Thursday, January 5, 2012

Rolling Back Time Can Expose Locked Photo Albums on iOS 5

iPhone CameraTech consultant and iPhone tinkerer Ade Barkah has discovered a flaw within iOS 5 photo album security that will reveal locked photo albums should the clock on your iPhone be rolled back.

With iOS 5, users can now access the Camera app on a locked phone simply by double-clicking the home button. However, since the phone is still “locked”, you will only have access to whatever pictures you snap during your new session and you won’t be able to access any images stored within the pre-existing photo albums.

How does the iPhone know what images to show you? As Barkah explains, it
Turns out Apple’s restriction is just a simple filter based on the timestamp when the Camera app was invoked.

So in the event that your iPhone’s clock is rolled back, all of your “protected” images will be for all who double-click your “locked” phone’s home screen to see!

Of course, this brings up the immediate question on why anyone would roll the clock back on their phone – or how it could even be done.

After all, time always moves forward and waits for no one, right?

While that’s true, Barkah offers a few scenarios that could potentially result in time going backwards on your iPhone:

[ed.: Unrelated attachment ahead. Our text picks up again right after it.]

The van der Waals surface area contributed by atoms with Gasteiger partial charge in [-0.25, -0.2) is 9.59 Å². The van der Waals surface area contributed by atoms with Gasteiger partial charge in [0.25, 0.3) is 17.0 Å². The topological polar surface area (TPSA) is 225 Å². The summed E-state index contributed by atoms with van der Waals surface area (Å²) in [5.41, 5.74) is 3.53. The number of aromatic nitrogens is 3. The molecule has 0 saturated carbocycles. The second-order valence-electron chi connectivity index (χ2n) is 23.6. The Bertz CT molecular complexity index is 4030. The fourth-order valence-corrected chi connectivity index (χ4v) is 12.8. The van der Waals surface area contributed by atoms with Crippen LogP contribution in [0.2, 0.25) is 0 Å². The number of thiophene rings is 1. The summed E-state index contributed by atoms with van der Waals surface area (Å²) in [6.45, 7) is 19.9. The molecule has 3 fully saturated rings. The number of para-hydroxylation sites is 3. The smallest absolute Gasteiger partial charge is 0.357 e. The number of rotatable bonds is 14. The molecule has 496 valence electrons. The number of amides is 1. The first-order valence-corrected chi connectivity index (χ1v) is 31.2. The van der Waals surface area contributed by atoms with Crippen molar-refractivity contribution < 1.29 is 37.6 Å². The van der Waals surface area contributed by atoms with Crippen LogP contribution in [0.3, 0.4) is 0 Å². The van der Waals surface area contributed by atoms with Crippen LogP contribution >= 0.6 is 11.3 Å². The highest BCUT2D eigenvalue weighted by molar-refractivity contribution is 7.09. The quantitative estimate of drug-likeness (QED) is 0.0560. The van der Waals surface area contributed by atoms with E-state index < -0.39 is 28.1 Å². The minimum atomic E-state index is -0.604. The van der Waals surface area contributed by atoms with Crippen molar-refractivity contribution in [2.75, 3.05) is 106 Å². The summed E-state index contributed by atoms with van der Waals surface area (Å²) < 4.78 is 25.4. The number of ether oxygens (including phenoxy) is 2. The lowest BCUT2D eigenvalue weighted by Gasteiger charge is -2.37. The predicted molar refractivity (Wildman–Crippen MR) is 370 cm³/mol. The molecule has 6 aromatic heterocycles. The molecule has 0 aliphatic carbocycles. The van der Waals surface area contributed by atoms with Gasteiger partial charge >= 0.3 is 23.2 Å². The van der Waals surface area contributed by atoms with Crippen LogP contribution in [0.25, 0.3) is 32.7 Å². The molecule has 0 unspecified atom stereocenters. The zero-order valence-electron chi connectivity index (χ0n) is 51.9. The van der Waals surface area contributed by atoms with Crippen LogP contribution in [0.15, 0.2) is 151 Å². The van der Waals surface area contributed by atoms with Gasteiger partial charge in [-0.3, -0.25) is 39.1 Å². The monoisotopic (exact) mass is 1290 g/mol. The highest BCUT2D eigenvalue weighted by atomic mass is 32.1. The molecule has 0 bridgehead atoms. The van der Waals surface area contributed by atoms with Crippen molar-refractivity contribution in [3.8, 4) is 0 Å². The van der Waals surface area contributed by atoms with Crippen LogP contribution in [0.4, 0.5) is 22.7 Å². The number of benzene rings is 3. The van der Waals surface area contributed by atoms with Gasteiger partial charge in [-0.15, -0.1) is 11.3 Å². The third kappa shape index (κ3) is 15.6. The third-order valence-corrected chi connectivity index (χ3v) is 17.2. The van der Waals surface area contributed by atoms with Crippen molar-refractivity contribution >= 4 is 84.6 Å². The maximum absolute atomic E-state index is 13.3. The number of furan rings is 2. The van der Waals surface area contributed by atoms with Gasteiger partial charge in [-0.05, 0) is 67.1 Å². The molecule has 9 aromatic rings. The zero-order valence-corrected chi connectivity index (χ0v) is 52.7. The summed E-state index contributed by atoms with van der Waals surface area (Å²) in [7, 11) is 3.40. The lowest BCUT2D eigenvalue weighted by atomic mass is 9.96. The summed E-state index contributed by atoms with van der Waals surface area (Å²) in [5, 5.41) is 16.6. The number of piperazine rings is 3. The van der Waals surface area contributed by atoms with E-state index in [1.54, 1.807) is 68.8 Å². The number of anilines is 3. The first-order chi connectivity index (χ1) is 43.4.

• It could be due to user error.  E.g., maybe while traveling across timezones you accidentally set the iPhone’s date or time incorrectly (rather than simply resetting the timezone).   If you set the clock ahead of what it’s supposed to be, then this vulnerability will appear when you reset to the correct time.  If you accidentally set the clock to the past, then your images will immediately become unprotected.

  • It could be an iPhone glitch.  E.g., a software or hardware issue could reset your iPhone’s clock to epoch time — iPhone’s “zero” time at midnight January 1, 2001.  In this case all your images are exposed.

  • It could be an infrastructure error.  E.g., if you automatically sync from an erroneous external time source (cell phone company, etc.)

For those who want to see it for themselves, Barkah states the vulnerability is easy to test. All you have to do is set your iPhone’s clock to a time in the past (like 2010 or 2011) and access the Camera app while your phone is still locked.

Although it’s unlikely that someone is that desperate to hijack your phone to roll the clock back just to rifle through your photo albums, it’s still something to keep in mind. This especially rings true considering iPhones tend to be popular with thieves and folks tend to take a lot of incriminating pictures with cellphones.

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